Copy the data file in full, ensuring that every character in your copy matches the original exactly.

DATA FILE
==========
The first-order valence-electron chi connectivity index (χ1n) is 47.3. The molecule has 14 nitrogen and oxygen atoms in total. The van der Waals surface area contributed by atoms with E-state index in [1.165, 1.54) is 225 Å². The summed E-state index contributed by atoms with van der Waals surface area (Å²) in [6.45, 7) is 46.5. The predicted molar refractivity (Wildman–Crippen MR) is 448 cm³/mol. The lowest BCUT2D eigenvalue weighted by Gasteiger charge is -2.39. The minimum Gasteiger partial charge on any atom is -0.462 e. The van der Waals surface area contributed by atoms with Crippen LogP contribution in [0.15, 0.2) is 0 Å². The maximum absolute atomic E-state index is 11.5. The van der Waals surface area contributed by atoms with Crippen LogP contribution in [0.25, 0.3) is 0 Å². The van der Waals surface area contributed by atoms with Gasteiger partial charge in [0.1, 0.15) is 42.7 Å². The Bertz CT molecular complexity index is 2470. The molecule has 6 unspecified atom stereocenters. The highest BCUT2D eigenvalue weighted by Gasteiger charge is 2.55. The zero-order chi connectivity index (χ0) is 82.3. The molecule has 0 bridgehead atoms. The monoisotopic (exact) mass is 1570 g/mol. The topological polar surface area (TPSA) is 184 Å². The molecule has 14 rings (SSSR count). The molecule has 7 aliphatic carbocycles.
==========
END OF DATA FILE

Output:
The first-order valence-electron chi connectivity index (χ1n) is 47.3. The molecule has 14 nitrogen and oxygen atoms in total. The van der Waals surface area contributed by atoms with E-state index in [1.165, 1.54) is 225 Å². The summed E-state index contributed by atoms with van der Waals surface area (Å²) in [6.45, 7) is 46.5. The predicted molar refractivity (Wildman–Crippen MR) is 448 cm³/mol. The lowest BCUT2D eigenvalue weighted by Gasteiger charge is -2.39. The minimum Gasteiger partial charge on any atom is -0.462 e. The van der Waals surface area contributed by atoms with Crippen LogP contribution in [0.15, 0.2) is 0 Å². The maximum absolute atomic E-state index is 11.5. The van der Waals surface area contributed by atoms with Crippen LogP contribution in [0.25, 0.3) is 0 Å². The van der Waals surface area contributed by atoms with Gasteiger partial charge in [0.1, 0.15) is 42.7 Å². The Bertz CT molecular complexity index is 2470. The molecule has 6 unspecified atom stereocenters. The highest BCUT2D eigenvalue weighted by Gasteiger charge is 2.55. The zero-order chi connectivity index (χ0) is 82.3. The molecule has 0 bridgehead atoms. The monoisotopic (exact) mass is 1570 g/mol. The topological polar surface area (TPSA) is 184 Å². The molecule has 14 rings (SSSR count). The molecule has 7 aliphatic carbocycles.